Artist Darren Bader Just Executed an Ingenious Conceptual Artwork Under Everyone’s Noses. How? By Saying He’s Represented by David Zwirner
By: Taylor Dafoe
As the small pool of mega galleries hoovers up more and more of the art world by the day, the stream of emails announcing X rising artist has signed on with Y dealer seems unending.
Darren Bader is the latest name to join this trend, according to an announcement that went out today. The playful 42-year-old conceptualist, known for difficult-to-categorize works like French Horn With/and Guacamole (or Other ‘Sauce’)—which is exactly what the title says it is—is now being represented by… Zavid Dwirner?
In a send-up of vampiric blue-chip dealers, Bader sent out a press release that purported to be from gallery David Zwirner. “David Zwirner is pleased to announce its representation of Darren Bader in New York, Paris, and Hong Kong,” it read. The announcement had the exact look and layout of a typical Zwirner “Now Representing” email down to a tee.
For the discerning reader, there was just one telling clue: it was sent by firstname.lastname@example.org.
It was, of course, not real. Bader is still represented by Sadie Coles HQ in London, Blum & Poe in LA, Andrew Kreps in New York, and Galleria Franco Noero in Torino. “Always fun to be the subject of a good prank, and a good prank it is!” David Zwirner told Artnet in a statement. “We wish Darren all the best, but we aren’t working with him. It seems like he is represented by Zavid Dwirner.”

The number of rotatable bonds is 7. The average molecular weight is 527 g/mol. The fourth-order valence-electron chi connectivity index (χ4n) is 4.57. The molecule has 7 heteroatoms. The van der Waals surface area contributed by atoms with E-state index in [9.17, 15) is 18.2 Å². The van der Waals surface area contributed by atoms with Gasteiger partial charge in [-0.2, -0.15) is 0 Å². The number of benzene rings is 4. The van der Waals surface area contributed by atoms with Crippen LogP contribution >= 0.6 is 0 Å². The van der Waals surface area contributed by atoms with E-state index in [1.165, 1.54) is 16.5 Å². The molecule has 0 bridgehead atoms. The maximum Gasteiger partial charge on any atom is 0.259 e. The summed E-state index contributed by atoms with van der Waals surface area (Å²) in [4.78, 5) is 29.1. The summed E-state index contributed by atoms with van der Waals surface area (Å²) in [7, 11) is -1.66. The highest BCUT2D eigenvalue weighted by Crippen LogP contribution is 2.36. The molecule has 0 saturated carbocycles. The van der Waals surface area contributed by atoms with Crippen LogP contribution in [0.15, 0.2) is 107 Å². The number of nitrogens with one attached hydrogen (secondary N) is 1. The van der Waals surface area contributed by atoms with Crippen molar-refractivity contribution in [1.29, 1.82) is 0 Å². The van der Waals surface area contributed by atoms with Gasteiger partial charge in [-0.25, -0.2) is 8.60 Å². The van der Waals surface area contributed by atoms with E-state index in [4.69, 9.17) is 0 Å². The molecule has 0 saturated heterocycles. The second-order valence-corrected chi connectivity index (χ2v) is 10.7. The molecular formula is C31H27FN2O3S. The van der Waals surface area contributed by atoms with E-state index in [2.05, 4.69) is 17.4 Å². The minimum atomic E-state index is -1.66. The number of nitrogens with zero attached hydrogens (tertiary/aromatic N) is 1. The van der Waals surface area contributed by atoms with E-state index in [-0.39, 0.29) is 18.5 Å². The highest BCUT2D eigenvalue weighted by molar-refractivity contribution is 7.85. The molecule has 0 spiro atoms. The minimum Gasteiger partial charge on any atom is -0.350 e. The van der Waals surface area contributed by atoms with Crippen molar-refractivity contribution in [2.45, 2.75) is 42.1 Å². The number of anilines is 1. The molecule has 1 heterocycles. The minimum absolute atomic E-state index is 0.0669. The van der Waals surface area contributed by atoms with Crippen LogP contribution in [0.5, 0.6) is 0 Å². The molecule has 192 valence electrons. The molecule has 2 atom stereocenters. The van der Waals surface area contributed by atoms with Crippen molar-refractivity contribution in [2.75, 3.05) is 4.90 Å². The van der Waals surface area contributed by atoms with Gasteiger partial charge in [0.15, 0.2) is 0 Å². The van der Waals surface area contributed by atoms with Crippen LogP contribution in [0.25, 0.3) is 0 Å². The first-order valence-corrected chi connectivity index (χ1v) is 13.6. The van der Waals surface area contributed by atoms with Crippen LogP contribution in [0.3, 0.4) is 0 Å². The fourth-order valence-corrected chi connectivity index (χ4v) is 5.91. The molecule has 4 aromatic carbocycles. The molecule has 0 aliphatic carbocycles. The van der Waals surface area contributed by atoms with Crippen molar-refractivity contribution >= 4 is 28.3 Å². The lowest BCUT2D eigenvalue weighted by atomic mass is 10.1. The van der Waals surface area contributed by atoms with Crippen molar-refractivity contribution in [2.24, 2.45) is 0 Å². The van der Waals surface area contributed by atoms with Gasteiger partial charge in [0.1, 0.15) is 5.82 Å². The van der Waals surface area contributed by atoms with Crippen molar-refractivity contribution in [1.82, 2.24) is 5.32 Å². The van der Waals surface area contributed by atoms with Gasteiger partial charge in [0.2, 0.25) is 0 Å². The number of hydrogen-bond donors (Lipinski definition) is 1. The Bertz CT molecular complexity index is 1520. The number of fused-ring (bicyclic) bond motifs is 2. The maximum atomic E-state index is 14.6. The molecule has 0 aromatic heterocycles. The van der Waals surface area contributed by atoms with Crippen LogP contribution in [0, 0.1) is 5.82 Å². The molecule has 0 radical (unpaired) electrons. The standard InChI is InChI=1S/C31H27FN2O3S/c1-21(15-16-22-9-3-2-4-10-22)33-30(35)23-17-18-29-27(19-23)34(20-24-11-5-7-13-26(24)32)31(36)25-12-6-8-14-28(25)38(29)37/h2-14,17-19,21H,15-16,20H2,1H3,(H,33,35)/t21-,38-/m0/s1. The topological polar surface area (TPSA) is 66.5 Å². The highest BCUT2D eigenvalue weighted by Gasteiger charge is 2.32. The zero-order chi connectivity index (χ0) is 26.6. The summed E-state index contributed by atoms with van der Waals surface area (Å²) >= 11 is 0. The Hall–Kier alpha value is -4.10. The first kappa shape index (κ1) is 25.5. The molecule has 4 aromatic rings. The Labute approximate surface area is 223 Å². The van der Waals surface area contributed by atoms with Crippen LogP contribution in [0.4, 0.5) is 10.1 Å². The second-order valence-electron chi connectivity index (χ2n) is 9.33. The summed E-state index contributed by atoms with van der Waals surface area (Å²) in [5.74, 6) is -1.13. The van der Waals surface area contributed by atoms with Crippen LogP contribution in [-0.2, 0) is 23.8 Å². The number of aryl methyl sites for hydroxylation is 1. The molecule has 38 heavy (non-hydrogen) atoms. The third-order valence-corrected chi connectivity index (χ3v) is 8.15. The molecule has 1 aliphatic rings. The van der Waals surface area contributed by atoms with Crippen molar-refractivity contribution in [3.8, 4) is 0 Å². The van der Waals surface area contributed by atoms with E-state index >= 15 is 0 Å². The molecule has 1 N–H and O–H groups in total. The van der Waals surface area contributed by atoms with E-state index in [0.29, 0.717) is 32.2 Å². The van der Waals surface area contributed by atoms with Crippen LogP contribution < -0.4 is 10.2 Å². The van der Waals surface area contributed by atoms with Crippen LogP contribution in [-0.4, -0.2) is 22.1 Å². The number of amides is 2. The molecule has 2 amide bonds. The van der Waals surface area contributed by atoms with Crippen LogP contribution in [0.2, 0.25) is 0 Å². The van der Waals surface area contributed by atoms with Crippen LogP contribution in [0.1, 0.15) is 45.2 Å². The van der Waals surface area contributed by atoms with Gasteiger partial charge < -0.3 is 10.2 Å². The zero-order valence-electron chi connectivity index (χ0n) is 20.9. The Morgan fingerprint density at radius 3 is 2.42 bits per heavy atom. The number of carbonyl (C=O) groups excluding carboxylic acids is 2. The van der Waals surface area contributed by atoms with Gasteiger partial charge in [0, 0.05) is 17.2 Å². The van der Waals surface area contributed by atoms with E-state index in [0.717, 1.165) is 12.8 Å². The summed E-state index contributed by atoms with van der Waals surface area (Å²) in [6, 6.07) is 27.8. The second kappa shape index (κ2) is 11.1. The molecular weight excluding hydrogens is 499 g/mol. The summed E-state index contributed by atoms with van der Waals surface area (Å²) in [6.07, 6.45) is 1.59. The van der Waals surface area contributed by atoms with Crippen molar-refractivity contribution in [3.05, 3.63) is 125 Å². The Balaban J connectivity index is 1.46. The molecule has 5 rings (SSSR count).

Bader declined to comment.
The fake release is exact enough to fool an overworked art journalist. On close inspection, though, there were other hints to the artist’s machinations at work. Whereas most roster announcements arrive with an effusive bio of the artist de jour, Bader’s was filled with self-effacing jabs and quotes from critics unimpressed with his notoriously recalcitrant art.
“Bader is often seen as one of the more unusual artists of the past two decades. Equal parts iconoclast and enthusiast, his work has invited lively conversation as to what art can function as in our ever-expanding times,” the email reads. “Susanne Pfeffer has called Bader, ‘A blithe busybody, as stupidly sans souci as he is winsomely worrisome.’”
“Anthony Huberman has called Bader’s work, ‘Equivocation at its least welcome pitch,’” the email continued. “Hou Hanru has candidly commented, ‘I don’t really understand the work. I hate to say this, but I don’t have the time for it.'”
Click on the unflattering portrait of Bader at the top and it leads to a website where examples of the artist’s work are for sale with 25 percent of the proceeds promised to charities like the Innocence Project and the National Bailout Fund.
As his fake bio suggests, Bader’s output is among the most polarizing in the contemporary art world. Among other highlights, he’s sold his Instagram and Twitter profiles, let loose a pair of goats in a gallery, and injected a slice of lasagna with heroin. The title of the latter work? Lasagna on Heroin.
These works all straddle the line between conceptual art and prank. Today’s announcement, then, seems like just the latest twist in his body of work.